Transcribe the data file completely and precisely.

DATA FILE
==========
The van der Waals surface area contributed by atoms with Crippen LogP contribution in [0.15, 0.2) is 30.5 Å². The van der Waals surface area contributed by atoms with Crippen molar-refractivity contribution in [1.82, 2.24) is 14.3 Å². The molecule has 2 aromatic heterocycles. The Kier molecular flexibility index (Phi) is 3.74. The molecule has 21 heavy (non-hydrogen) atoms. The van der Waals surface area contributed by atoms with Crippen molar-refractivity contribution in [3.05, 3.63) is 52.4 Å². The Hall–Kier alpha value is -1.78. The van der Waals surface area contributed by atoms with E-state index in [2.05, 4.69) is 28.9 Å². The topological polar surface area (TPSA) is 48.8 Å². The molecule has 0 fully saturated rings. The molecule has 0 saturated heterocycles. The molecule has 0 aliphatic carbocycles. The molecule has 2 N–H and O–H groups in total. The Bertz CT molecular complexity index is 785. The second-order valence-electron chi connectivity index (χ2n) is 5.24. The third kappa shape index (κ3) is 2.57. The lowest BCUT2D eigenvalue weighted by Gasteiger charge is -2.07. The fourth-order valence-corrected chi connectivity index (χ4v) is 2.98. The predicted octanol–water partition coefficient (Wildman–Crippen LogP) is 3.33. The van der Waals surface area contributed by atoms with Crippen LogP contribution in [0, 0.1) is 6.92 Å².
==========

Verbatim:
The van der Waals surface area contributed by atoms with Crippen LogP contribution in [0.15, 0.2) is 30.5 Å². The van der Waals surface area contributed by atoms with Crippen molar-refractivity contribution in [1.82, 2.24) is 14.3 Å². The molecule has 2 aromatic heterocycles. The Kier molecular flexibility index (Phi) is 3.74. The molecule has 21 heavy (non-hydrogen) atoms. The van der Waals surface area contributed by atoms with Crippen molar-refractivity contribution in [3.05, 3.63) is 52.4 Å². The Hall–Kier alpha value is -1.78. The van der Waals surface area contributed by atoms with E-state index in [2.05, 4.69) is 28.9 Å². The topological polar surface area (TPSA) is 48.8 Å². The molecule has 0 fully saturated rings. The molecule has 0 saturated heterocycles. The molecule has 0 aliphatic carbocycles. The molecule has 2 N–H and O–H groups in total. The Bertz CT molecular complexity index is 785. The second-order valence-electron chi connectivity index (χ2n) is 5.24. The third kappa shape index (κ3) is 2.57. The lowest BCUT2D eigenvalue weighted by Gasteiger charge is -2.07. The fourth-order valence-corrected chi connectivity index (χ4v) is 2.98. The predicted octanol–water partition coefficient (Wildman–Crippen LogP) is 3.33. The van der Waals surface area contributed by atoms with Crippen LogP contribution in [0, 0.1) is 6.92 Å².